still plenty of room for infilling
still plenty of room for infilling
still plenty of room for infilling
still plenty of room for infilling
The final touches for today are some evergreen osmanthus species planted in threes and fives to give early spring colour and break the wind up. Not exciting plants but they have a job to do if we can keep the deer off them. Roe deer particularly like this sort of evergreen.
evergreen osmanthus species
evergreen osmanthus species
evergreen osmanthus species
evergreen osmanthus species
The team insist on a final photograph. Placing out took the four of us about three hours and all the plants were in the ground by 4.30pm at close of play. It will take the team at least a couple of days to rabbit wire and stake the whole lot.
The team insist on a final photograph
The team insist on a final photograph

Despite thinking that we had too many plants for the area at the outset it is now pretty clear that we will have plenty more to add and infill in February/March when the weather may be more suitable for planting. No room for more trees but plenty of room for more shrubs. Since there is such a slope on the site it drained off fairly well in the sun today and planting in freshly turned over soil is quite quick and easy.

Jaimie’s picture of the plants in the ground

Jaimie’s picture of the plants in the ground
Jaimie’s picture of the plants in the ground
Michael will now finalise the numbered planting plan which has turned out (as it always does) to be a bit different from my initial sketches and thoughts. Edwina can then perhaps get it onto a proper chart so we can laminate this and put it by the plaque.

2016 – CHW
The Magnolia Society International journal has just been published and includes the registration of another two of our Caerhays hybrids.

2015 – CHW
The last Cornwall Farmers board meeting today (and audit committee) under the old regime! Countrywide bought the business for £6.05 million in September but the rump of Cornwall Farmers still owns the freehold of the stores so we will receive a good rent (monthly!) and become a property company.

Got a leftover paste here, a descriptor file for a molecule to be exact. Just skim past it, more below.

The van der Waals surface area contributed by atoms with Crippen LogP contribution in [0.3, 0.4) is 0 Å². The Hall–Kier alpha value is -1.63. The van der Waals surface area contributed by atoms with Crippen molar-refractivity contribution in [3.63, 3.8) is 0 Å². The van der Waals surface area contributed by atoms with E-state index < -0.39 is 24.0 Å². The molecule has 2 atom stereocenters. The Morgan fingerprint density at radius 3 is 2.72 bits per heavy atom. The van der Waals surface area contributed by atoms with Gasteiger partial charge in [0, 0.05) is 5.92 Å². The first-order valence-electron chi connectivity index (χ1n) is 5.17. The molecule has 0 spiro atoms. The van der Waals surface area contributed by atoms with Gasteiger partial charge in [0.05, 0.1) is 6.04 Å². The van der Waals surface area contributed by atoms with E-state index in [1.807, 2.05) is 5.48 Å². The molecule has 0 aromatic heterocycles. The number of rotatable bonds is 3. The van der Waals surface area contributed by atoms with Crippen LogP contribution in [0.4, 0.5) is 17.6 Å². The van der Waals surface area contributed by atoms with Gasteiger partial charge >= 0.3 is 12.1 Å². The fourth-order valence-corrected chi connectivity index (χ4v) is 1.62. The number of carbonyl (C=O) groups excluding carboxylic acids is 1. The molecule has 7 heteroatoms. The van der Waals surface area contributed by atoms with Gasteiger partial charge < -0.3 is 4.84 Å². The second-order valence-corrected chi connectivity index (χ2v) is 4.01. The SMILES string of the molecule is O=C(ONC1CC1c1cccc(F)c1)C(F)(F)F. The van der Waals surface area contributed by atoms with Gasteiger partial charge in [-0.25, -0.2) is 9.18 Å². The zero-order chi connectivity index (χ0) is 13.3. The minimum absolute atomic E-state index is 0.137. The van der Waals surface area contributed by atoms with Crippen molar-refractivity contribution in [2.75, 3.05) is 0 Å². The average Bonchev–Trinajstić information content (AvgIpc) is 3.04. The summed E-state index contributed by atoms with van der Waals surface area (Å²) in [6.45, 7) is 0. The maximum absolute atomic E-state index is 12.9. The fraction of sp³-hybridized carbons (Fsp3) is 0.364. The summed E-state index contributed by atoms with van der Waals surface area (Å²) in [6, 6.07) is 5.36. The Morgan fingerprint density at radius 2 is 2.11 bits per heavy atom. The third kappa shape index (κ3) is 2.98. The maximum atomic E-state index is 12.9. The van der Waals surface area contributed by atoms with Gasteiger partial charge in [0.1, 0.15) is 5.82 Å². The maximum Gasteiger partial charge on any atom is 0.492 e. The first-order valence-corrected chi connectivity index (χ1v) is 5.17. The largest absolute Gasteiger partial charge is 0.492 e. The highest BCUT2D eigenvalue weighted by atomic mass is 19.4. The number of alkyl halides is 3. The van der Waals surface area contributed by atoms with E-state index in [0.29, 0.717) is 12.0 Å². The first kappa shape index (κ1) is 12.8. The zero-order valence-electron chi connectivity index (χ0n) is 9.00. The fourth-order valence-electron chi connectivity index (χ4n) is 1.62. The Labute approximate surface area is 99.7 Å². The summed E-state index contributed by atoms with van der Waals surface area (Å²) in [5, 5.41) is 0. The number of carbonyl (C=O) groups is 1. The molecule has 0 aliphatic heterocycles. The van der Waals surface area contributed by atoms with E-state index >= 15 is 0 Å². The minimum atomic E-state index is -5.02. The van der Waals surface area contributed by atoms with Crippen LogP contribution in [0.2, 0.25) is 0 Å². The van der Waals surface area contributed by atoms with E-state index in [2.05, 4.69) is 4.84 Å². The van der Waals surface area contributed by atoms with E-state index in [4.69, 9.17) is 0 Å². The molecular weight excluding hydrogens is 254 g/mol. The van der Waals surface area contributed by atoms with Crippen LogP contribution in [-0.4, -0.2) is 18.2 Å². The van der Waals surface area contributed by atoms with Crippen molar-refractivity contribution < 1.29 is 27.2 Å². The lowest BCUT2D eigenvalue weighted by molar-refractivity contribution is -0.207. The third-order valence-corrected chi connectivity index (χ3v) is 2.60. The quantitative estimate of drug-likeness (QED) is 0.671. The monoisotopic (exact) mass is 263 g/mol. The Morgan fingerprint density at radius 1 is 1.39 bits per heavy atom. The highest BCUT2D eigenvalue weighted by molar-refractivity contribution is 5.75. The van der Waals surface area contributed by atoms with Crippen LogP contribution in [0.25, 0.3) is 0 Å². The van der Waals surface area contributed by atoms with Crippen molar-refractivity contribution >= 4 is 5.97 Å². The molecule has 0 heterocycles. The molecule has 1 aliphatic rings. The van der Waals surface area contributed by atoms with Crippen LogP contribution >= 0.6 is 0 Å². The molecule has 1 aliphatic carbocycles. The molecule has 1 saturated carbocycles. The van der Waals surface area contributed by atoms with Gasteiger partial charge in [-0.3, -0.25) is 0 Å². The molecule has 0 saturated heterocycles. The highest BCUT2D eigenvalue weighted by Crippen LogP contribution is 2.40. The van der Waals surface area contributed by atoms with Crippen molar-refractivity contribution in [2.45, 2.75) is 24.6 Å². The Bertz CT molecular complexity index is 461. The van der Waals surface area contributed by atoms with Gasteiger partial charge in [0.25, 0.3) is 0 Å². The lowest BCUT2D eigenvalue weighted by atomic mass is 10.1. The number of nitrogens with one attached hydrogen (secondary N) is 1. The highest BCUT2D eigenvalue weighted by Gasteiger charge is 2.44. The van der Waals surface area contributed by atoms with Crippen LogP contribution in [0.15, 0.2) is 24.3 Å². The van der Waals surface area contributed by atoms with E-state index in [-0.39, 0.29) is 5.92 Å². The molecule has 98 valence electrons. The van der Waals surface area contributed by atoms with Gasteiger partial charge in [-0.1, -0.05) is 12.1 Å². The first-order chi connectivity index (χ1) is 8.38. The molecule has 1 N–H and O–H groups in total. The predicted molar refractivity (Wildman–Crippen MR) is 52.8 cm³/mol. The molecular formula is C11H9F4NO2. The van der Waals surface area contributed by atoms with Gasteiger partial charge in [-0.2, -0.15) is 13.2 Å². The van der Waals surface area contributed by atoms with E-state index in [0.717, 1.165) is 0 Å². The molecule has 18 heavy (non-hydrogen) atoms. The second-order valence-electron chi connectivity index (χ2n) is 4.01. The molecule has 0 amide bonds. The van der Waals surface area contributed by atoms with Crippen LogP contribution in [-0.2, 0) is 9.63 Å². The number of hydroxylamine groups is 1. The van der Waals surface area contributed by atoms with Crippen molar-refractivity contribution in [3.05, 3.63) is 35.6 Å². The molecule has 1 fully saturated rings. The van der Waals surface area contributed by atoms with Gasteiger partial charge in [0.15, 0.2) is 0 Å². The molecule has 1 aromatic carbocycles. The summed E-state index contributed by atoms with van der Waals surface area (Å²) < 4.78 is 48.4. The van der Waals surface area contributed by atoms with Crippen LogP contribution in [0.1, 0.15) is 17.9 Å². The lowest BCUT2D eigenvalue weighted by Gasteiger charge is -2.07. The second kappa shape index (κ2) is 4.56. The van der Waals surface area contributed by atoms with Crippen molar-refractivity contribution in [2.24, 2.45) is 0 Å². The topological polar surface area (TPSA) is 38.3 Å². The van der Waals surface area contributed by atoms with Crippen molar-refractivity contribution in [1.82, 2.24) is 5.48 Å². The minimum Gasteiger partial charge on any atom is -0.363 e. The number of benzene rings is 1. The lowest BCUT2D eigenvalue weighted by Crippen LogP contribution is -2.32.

I have now run 43 days shooting this season and we are, at last, past the half way mark in number of days shooting. Lizzie, Edwina and I can begin to relish the prospect of normal hours from 1st February without an early bed and a 6am rise. Such are the realities of castle life and how in the in the fuck I manage to try to entertain you with the odd flower or two defies normal stamina and liver function. I could reflect on some ‘difficult’ shooting days here with clients but that is for the (personal until I am dead) Game Book which is an entirely separate diary about a very separate way of life. No less stimulating in many ways but it is NOT flicking the pages of Country Life in bed with Mrs W for a ‘longish’ morning! ‘Fight to win’ perhaps but I just wish for a week with no staff problems or rows (three this week) which take up most of the surplus (little) time. On we go! Sorry no pictures today.

1995 – FJW
3 flowers out on pale gunroom Saluenensis, 4 or 5 on Cam J.C.W and 2 flowers ½ open on Magnolia Star Wars.

1934 – JCW
A coolish rain for 24 hours, some Camellia sasanqua in bloom. E.P.R’s quarry a few Prunus blooming. I have put 150 smallish to large tree ferns in the near big quarry.

1932 – JCW
Prunus subhirtella open but smothered in withered bloom just as in 1931 for almost everything. A violent cold east wind for about 10 days. Some fuchsias hold on.

1931 – JCW
Early Subhirtella cherry in the quarry, it has been out for 3 weeks. A few Sasanquas have flowers and now some Rho lutescens. Cotoneaster salicifolia has a fine lot of fruit. Erica hybrida in bud and quite nice.

1911 – JCW
Camellia sasanqua are all over, it has been a very early year. Clematis cirrhosa is about the only thing opening, some roses keep on.